bald eagle


Bald eagles have yellow feet and a large yellow hooked beak.

Eagles tend to stay near their nesting territory for as long as possible into the winter, but in our area, as lakes and rivers freeze they eventually move to areas with open water. They often gather in coastal areas.

We have bald eagles in Massachusetts today thanks to a very successful restoration program by the Massachusetts Division of Fisheries and Wildlife (MassWildlife) at Quabbin Reservoir 1982-1988. Bald eagles are native to North America and likely were common when European settlers arrived here, but their habitat disappeared as settlers cleared about 80 percent of the state’s forests to create farmland and obtain lumber. Eagles were also routinely shot because people thought they were a threat to farm animals. Then, as industry thrived in the state, their food supply dwindled as fish became scarce due to river pollution. By 1905 bald eagles no longer nested in Massachusetts.

After World War II, the widespread use of the pesticide DDT affected species such as osprey and bald eagles, causing their egg shells to be too thin to support the weight of incubating parent birds. In 1967 the bald eagle – our national symbol since 1782 – was federally listed as an endangered species. The prospects for bald eagles improved when DDT was finally banned in 1972. Forests have also been regrowing, even though development continues.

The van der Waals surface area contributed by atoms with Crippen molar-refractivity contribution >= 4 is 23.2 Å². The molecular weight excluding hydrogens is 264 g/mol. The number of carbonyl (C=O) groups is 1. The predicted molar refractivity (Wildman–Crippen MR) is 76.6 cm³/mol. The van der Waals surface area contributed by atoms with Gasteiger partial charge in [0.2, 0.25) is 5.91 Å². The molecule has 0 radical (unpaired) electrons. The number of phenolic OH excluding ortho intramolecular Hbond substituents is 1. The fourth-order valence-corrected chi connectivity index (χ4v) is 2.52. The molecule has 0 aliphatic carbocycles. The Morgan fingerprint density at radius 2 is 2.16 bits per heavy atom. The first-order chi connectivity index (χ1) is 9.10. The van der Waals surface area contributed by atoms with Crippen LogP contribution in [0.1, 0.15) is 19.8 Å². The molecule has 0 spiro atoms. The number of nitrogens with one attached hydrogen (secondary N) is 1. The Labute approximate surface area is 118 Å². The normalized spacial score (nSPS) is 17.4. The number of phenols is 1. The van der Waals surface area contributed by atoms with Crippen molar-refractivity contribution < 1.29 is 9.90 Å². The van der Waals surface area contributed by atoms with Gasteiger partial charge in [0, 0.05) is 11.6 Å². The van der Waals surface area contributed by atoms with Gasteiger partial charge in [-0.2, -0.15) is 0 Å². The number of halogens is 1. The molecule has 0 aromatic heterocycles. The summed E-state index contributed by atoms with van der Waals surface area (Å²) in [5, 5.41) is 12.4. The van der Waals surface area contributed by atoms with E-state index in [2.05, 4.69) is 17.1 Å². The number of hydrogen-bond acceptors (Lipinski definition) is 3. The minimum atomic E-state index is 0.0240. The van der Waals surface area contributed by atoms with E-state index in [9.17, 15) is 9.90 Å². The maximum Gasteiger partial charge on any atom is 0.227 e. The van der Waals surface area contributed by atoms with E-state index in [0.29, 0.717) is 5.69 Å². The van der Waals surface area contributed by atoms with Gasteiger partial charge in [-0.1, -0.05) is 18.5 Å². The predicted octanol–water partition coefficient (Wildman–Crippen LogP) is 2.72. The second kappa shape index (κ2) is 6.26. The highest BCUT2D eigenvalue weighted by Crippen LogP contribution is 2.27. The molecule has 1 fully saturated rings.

Bald eagles started breeding again in Massachusetts in 1989, after 41 eagles were brought here from Michigan and Canada and released during the six years of the restoration program. The parent birds of the first nest were both from the program. Eagle populations have been recovering elsewhere in the U.S. as well. Bald eagles were removed from the federal endangered species list in 2007, and in Massachusetts their state listing was improved from endangered to threatened in 2011.

Today, the best areas in the state for seeing eagles include the Connecticut River valley, Quabbin Reservoir, Merrimack River (which contains the waters of the Assabet and Sudbury Rivers, which rise in Westborough and join to form the Concord River, which eventually flows into the Merrimack in Lowell), and the coast. Good times to be on the lookout for eagles are September and April, when bald eagles pass through the state at the height of the fall and spring migrations.

Not everyone is lucky enough to glimpse an eagle overhead, but for a close-up look at a pair of bald eagles, consider visiting the Ecotarium (http://www.ecotarium.org) at 222 Harrington Way in Worcester. This natural history museum is home to a pair of bald eagles, named Justice and Liberty, which have been there since 1983 and 1998 respectively. They came to the Ecotarium after sustaining injuries that prevent them from being returned to the wild.

If you do see a bald eagle, let friends and neighbors know by reporting it on the WCLT “Sightings” page (http://www.westboroughlandtrust.org/sightings.php) or by commenting on WCLT president Scott Shumway’s July 14 post about his own sighting on the WCLT Facebook page (https://www.facebook.com/westboroughlandtrust).

Nature Notes is printed in The Westborough News on behalf of WCLT (Westborough Community Land Trust). Report your own local nature sightings (or check out what others have seen) on WCLT's Facebook page! Find more information about enjoying nature in Westborough, including trail maps and a calendar of events, at the WCLT website